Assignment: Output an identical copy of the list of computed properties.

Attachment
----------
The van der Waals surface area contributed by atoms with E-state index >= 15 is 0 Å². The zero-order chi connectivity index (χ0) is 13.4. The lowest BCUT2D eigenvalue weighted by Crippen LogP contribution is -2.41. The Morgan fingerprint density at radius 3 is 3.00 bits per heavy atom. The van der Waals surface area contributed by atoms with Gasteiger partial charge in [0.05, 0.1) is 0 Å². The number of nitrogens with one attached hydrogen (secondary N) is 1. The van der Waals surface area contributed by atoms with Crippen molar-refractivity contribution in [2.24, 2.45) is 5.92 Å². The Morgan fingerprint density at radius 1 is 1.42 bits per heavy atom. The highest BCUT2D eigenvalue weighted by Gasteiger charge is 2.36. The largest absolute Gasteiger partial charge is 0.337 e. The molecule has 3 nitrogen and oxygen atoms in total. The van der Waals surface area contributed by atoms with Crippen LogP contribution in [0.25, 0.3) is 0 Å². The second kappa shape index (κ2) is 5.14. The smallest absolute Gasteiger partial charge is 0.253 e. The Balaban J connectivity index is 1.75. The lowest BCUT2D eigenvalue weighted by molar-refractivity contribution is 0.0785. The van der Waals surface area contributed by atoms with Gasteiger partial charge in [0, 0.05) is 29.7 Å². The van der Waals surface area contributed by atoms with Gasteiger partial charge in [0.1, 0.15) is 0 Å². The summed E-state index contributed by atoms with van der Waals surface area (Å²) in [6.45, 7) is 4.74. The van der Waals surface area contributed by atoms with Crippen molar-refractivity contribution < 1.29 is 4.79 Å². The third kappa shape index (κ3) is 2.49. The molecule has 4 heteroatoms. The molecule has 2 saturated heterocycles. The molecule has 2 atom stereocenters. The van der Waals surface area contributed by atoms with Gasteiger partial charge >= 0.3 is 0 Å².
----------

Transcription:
The van der Waals surface area contributed by atoms with E-state index >= 15 is 0 Å². The zero-order chi connectivity index (χ0) is 13.4. The lowest BCUT2D eigenvalue weighted by Crippen LogP contribution is -2.41. The Morgan fingerprint density at radius 3 is 3.00 bits per heavy atom. The van der Waals surface area contributed by atoms with Gasteiger partial charge in [0.05, 0.1) is 0 Å². The number of nitrogens with one attached hydrogen (secondary N) is 1. The van der Waals surface area contributed by atoms with Crippen molar-refractivity contribution in [2.24, 2.45) is 5.92 Å². The Morgan fingerprint density at radius 1 is 1.42 bits per heavy atom. The highest BCUT2D eigenvalue weighted by Gasteiger charge is 2.36. The largest absolute Gasteiger partial charge is 0.337 e. The molecule has 3 nitrogen and oxygen atoms in total. The van der Waals surface area contributed by atoms with Crippen LogP contribution in [0.25, 0.3) is 0 Å². The second kappa shape index (κ2) is 5.14. The smallest absolute Gasteiger partial charge is 0.253 e. The Balaban J connectivity index is 1.75. The lowest BCUT2D eigenvalue weighted by molar-refractivity contribution is 0.0785. The van der Waals surface area contributed by atoms with Gasteiger partial charge in [0, 0.05) is 29.7 Å². The van der Waals surface area contributed by atoms with Gasteiger partial charge in [0.1, 0.15) is 0 Å². The summed E-state index contributed by atoms with van der Waals surface area (Å²) in [6.45, 7) is 4.74. The van der Waals surface area contributed by atoms with Crippen molar-refractivity contribution < 1.29 is 4.79 Å². The third kappa shape index (κ3) is 2.49. The molecule has 4 heteroatoms. The molecule has 2 saturated heterocycles. The molecule has 2 atom stereocenters. The van der Waals surface area contributed by atoms with Gasteiger partial charge >= 0.3 is 0 Å².